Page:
From: Van oost Kenneth (email@example.com)
Date: Sat 26 Oct 2002 - 20:44:55 GMT
----- Original Message -----
> > On Thursday, October 17, 2002, at 01:11 , firstname.lastname@example.org wrote:
> > > That there is such a thing as a second tree ( for under your rubric,
> > > every tree has to have its own, nonrelational name).
> > Hmmm.
> > I don't see that I'm saying that, at all.
> > I demand not only a second tree, and then a third one, but, never a
> > first one twice.
> > Names?
> > When did they enter into it?
> > - Wade
> When we see three pine trees in a row, according to you, they all have
> to have individual names (just as all behaviours are individual, just so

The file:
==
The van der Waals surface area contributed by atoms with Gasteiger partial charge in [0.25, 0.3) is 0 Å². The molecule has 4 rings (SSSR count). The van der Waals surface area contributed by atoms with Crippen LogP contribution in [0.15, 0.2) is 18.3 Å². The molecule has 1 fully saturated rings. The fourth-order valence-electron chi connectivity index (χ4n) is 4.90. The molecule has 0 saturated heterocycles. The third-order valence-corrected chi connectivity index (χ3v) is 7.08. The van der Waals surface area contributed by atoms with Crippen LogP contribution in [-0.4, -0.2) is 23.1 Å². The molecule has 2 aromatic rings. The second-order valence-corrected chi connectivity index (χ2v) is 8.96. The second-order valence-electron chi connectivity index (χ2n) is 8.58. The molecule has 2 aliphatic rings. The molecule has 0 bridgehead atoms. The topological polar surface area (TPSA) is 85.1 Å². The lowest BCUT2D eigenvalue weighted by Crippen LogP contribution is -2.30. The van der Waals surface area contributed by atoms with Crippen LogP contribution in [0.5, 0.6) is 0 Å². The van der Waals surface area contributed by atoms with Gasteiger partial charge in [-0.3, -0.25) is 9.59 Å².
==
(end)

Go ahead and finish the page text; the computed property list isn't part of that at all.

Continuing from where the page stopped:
> must all objects be). This makes the (sub) category 'pine' useless, just
> as it makes the category 'tree'. For your scheme to work. But it
Joe if I may,
Wade's scheme works in the way that each tree, despite the fact they
are all trees, named as pines, all grow as different individuals.
IMO, he is right, each person is not genetical unique, but also
memetical. The idea of a memetic isomorphism can take root here...
The same kind of scheme is applied in the search for wales.
Scientists take pictures of individuals to recognize them within
the species they are investigatin ' !
This was distributed via the memetics list associated with the
Journal of Memetics - Evolutionary Models of Information Transmission
For information about the journal and the list (e.g. unsubscribing)
This archive was generated by hypermail 2.1.5 : Sat 26 Oct 2002 - 20:32:50 GMT